The Zionist Conspiracy
Monday, December 12, 2005
Mofaz's Defection: A Blessing In Disguise?
In a post a few weeks ago, referring to blistering attacks by Defense Minister Shaul Mofaz and Foreign Minister Sylvan Shalom - then candidates in the December 19 primary for Likud leader - against Binyamin Netanyahu, the frontrunner in the primary, I wrote:
How will Mofaz and Shalom campaign for Netanyahu after saying these things?
Perhaps the answer is that they won't. It's entirely possible that if Netanyahu wins the primary, Mofaz, Shalom, or both could also bolt to Sharon's party.
Not bothering to even wait for the primary, yesterday Mofaz bolted to Kadima following Friday's polls that gave him little chance of winning the Likud primary.
Mofaz made his move a few days after finally criticizing Sharon's move to the left, and around the time letters from him to Likud's 130,000 members, in which he promised to stay in the Likud, arrived in the mail.
While today's polls indicate that the Mofaz defection has had little impact at the polls, I believe that it will ultimately be a positive event for Likud.
For one thing, Mofaz's move leaves Netanyahu and Shalom as the only viable candidates in the primary. Thus, there will almost certainly not be a second-round runoff. The Likud can therefore finally begin its election campaign early next week.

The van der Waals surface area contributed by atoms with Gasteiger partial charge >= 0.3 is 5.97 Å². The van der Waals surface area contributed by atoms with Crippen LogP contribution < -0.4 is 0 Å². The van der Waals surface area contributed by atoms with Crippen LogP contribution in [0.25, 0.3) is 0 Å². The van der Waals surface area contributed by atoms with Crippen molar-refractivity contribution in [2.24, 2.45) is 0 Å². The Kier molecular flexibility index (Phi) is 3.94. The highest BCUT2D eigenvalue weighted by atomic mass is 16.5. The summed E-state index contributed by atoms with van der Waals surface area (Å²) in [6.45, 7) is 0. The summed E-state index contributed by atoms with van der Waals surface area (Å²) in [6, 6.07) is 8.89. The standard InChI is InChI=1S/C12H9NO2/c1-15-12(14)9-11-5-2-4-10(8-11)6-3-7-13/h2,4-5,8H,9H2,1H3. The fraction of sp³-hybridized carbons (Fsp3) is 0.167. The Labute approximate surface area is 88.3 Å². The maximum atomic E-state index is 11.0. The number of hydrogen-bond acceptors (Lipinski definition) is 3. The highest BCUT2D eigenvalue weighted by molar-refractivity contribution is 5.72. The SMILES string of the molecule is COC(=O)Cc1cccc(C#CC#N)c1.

Mofaz was especially close to Sharon, and only got around to attacking Sharon last week. He likely would not have been an asset to Likud in its election campaign. Netanyahu, in contrast, will (assuming he wins) attack Sharon very strongly, and while those attacks may not be portrayed positively by the Israeli media, they will resonate with many traditional Likud voters.
Furthermore, while some former Likud voters might view Mofaz's inclusion in Kadima as a basis to switch loyalties, an equal (if not greater) number will see Mofaz as an opportunistic political whore and will stick with Likud for that reason.
Shalom, though not really more sincere or loyal to Likud and its ideology than Mofaz, will probably be content with coming in second to Netanyahu and assisting in the Likud campaign, figuring that he can again vie for the party leadership should Likud got trounced in the March election, as all polls say it will.
While it does not look as though Kadima can be defeated, I therefore believe that Likud has a good chance of coming in second - ahead of Labor - in the general election. (In light of Likud's recent self destructiveness, I hesitate to predict that this will happen.) In that case, Likud - hopefully headed by Netanyahu - along with the right-wing parties would present a strong opposition to future territorial giveaways by Sharon, an opposition that for better or worse was missing during the period prior to Sharon's withdrawal from Gaza and northern Samaria.